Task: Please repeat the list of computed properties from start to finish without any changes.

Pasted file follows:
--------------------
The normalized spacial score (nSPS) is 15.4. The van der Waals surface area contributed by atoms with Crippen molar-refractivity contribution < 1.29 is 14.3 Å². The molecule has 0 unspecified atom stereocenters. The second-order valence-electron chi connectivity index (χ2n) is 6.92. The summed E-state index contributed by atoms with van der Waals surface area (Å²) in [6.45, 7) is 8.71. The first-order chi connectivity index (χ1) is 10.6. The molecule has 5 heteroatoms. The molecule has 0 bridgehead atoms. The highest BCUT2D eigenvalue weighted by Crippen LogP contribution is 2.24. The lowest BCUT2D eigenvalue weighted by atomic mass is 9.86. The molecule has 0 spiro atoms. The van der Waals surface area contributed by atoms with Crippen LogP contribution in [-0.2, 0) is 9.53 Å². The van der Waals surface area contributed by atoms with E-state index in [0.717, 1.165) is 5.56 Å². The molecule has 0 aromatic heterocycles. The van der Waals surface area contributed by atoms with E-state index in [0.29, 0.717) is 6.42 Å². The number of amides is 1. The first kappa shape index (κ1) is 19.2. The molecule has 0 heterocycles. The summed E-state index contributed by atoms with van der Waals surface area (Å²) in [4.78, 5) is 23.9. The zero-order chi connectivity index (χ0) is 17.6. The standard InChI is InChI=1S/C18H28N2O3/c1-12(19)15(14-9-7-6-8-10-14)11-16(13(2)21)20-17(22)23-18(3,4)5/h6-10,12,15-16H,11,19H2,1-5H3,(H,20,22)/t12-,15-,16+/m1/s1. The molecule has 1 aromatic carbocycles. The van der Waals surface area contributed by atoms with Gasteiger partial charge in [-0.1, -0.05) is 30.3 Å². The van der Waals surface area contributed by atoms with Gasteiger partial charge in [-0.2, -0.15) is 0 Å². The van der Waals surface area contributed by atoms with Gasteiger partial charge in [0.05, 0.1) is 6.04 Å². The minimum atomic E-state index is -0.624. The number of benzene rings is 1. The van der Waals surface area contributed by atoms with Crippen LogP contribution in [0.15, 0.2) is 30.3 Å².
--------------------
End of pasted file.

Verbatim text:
The normalized spacial score (nSPS) is 15.4. The van der Waals surface area contributed by atoms with Crippen molar-refractivity contribution < 1.29 is 14.3 Å². The molecule has 0 unspecified atom stereocenters. The second-order valence-electron chi connectivity index (χ2n) is 6.92. The summed E-state index contributed by atoms with van der Waals surface area (Å²) in [6.45, 7) is 8.71. The first-order chi connectivity index (χ1) is 10.6. The molecule has 5 heteroatoms. The molecule has 0 bridgehead atoms. The highest BCUT2D eigenvalue weighted by Crippen LogP contribution is 2.24. The lowest BCUT2D eigenvalue weighted by atomic mass is 9.86. The molecule has 0 spiro atoms. The van der Waals surface area contributed by atoms with Crippen LogP contribution in [-0.2, 0) is 9.53 Å². The van der Waals surface area contributed by atoms with E-state index in [0.717, 1.165) is 5.56 Å². The molecule has 0 aromatic heterocycles. The van der Waals surface area contributed by atoms with E-state index in [0.29, 0.717) is 6.42 Å². The number of amides is 1. The first kappa shape index (κ1) is 19.2. The molecule has 0 heterocycles. The summed E-state index contributed by atoms with van der Waals surface area (Å²) in [4.78, 5) is 23.9. The zero-order chi connectivity index (χ0) is 17.6. The standard InChI is InChI=1S/C18H28N2O3/c1-12(19)15(14-9-7-6-8-10-14)11-16(13(2)21)20-17(22)23-18(3,4)5/h6-10,12,15-16H,11,19H2,1-5H3,(H,20,22)/t12-,15-,16+/m1/s1. The molecule has 1 aromatic carbocycles. The van der Waals surface area contributed by atoms with Gasteiger partial charge in [-0.1, -0.05) is 30.3 Å². The van der Waals surface area contributed by atoms with Gasteiger partial charge in [-0.2, -0.15) is 0 Å². The van der Waals surface area contributed by atoms with Gasteiger partial charge in [0.05, 0.1) is 6.04 Å². The minimum atomic E-state index is -0.624. The number of benzene rings is 1. The van der Waals surface area contributed by atoms with Crippen LogP contribution in [0.15, 0.2) is 30.3 Å².